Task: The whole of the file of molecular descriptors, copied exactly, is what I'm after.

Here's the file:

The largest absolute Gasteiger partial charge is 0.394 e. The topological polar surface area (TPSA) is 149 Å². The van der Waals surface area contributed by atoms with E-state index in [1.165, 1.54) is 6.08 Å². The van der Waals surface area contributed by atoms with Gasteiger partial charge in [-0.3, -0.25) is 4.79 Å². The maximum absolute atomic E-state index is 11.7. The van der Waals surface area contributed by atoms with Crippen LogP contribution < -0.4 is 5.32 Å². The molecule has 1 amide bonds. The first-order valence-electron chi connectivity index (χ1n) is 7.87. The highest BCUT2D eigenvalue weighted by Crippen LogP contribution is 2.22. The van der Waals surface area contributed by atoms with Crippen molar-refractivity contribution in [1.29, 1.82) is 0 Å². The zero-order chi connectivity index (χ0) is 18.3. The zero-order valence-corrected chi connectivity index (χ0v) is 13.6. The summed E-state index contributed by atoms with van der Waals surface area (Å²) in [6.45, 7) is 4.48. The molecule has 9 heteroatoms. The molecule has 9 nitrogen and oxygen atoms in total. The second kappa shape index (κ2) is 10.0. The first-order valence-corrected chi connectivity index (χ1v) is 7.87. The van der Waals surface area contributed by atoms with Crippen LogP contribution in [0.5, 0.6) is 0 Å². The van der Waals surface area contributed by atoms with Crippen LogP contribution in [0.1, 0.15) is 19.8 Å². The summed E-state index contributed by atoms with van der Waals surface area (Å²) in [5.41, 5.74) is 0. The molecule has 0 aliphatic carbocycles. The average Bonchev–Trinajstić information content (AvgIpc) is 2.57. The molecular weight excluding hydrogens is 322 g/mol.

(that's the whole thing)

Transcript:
The largest absolute Gasteiger partial charge is 0.394 e. The topological polar surface area (TPSA) is 149 Å². The van der Waals surface area contributed by atoms with E-state index in [1.165, 1.54) is 6.08 Å². The van der Waals surface area contributed by atoms with Gasteiger partial charge in [-0.3, -0.25) is 4.79 Å². The maximum absolute atomic E-state index is 11.7. The van der Waals surface area contributed by atoms with Crippen LogP contribution < -0.4 is 5.32 Å². The molecule has 1 amide bonds. The first-order valence-electron chi connectivity index (χ1n) is 7.87. The highest BCUT2D eigenvalue weighted by Crippen LogP contribution is 2.22. The van der Waals surface area contributed by atoms with Crippen molar-refractivity contribution in [1.29, 1.82) is 0 Å². The zero-order chi connectivity index (χ0) is 18.3. The zero-order valence-corrected chi connectivity index (χ0v) is 13.6. The summed E-state index contributed by atoms with van der Waals surface area (Å²) in [6.45, 7) is 4.48. The molecule has 9 heteroatoms. The molecule has 9 nitrogen and oxygen atoms in total. The second kappa shape index (κ2) is 10.0. The first-order valence-corrected chi connectivity index (χ1v) is 7.87. The van der Waals surface area contributed by atoms with Crippen LogP contribution in [0.5, 0.6) is 0 Å². The van der Waals surface area contributed by atoms with Crippen LogP contribution in [0.1, 0.15) is 19.8 Å². The summed E-state index contributed by atoms with van der Waals surface area (Å²) in [5.41, 5.74) is 0. The molecule has 0 aliphatic carbocycles. The average Bonchev–Trinajstić information content (AvgIpc) is 2.57. The molecular weight excluding hydrogens is 322 g/mol.